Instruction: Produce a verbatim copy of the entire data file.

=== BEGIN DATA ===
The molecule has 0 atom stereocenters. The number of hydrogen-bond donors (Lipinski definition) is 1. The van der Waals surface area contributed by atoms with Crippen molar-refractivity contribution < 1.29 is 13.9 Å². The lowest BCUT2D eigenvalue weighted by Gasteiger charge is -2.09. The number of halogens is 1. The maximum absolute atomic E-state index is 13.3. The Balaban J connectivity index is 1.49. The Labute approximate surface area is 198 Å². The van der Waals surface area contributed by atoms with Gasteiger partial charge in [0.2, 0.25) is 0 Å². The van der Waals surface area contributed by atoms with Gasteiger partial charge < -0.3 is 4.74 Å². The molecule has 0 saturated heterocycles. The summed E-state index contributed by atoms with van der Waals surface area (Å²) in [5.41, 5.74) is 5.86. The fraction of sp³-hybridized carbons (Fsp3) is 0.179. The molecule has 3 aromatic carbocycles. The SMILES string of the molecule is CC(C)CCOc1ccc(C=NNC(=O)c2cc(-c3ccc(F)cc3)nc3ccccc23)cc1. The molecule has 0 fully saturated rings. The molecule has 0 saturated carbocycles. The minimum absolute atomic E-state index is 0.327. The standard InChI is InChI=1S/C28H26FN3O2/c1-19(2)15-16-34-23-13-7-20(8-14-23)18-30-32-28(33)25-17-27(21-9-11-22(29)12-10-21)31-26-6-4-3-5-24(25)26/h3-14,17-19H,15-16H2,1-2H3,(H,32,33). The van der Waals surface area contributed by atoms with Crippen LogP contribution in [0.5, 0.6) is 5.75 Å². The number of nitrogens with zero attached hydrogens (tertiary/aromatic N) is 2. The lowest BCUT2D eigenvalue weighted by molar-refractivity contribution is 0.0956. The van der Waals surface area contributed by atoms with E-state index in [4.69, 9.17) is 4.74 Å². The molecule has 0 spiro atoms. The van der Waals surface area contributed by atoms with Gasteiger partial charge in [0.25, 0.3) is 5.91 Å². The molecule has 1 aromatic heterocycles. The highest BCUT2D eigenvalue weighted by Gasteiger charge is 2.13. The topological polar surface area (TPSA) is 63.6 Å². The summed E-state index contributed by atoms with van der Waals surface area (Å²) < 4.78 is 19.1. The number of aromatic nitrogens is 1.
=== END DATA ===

The molecule has 0 atom stereocenters. The number of hydrogen-bond donors (Lipinski definition) is 1. The van der Waals surface area contributed by atoms with Crippen molar-refractivity contribution < 1.29 is 13.9 Å². The lowest BCUT2D eigenvalue weighted by Gasteiger charge is -2.09. The number of halogens is 1. The maximum absolute atomic E-state index is 13.3. The Balaban J connectivity index is 1.49. The Labute approximate surface area is 198 Å². The van der Waals surface area contributed by atoms with Gasteiger partial charge in [0.2, 0.25) is 0 Å². The van der Waals surface area contributed by atoms with Gasteiger partial charge < -0.3 is 4.74 Å². The molecule has 0 saturated heterocycles. The summed E-state index contributed by atoms with van der Waals surface area (Å²) in [5.41, 5.74) is 5.86. The fraction of sp³-hybridized carbons (Fsp3) is 0.179. The molecule has 3 aromatic carbocycles. The SMILES string of the molecule is CC(C)CCOc1ccc(C=NNC(=O)c2cc(-c3ccc(F)cc3)nc3ccccc23)cc1. The molecule has 0 fully saturated rings. The molecule has 0 saturated carbocycles. The minimum absolute atomic E-state index is 0.327. The standard InChI is InChI=1S/C28H26FN3O2/c1-19(2)15-16-34-23-13-7-20(8-14-23)18-30-32-28(33)25-17-27(21-9-11-22(29)12-10-21)31-26-6-4-3-5-24(25)26/h3-14,17-19H,15-16H2,1-2H3,(H,32,33). The van der Waals surface area contributed by atoms with Crippen LogP contribution in [0.5, 0.6) is 5.75 Å². The number of nitrogens with zero attached hydrogens (tertiary/aromatic N) is 2. The lowest BCUT2D eigenvalue weighted by molar-refractivity contribution is 0.0956. The van der Waals surface area contributed by atoms with E-state index in [4.69, 9.17) is 4.74 Å². The molecule has 0 spiro atoms. The van der Waals surface area contributed by atoms with Gasteiger partial charge in [0.25, 0.3) is 5.91 Å². The molecule has 1 aromatic heterocycles. The highest BCUT2D eigenvalue weighted by Gasteiger charge is 2.13. The topological polar surface area (TPSA) is 63.6 Å². The summed E-state index contributed by atoms with van der Waals surface area (Å²) < 4.78 is 19.1. The number of aromatic nitrogens is 1.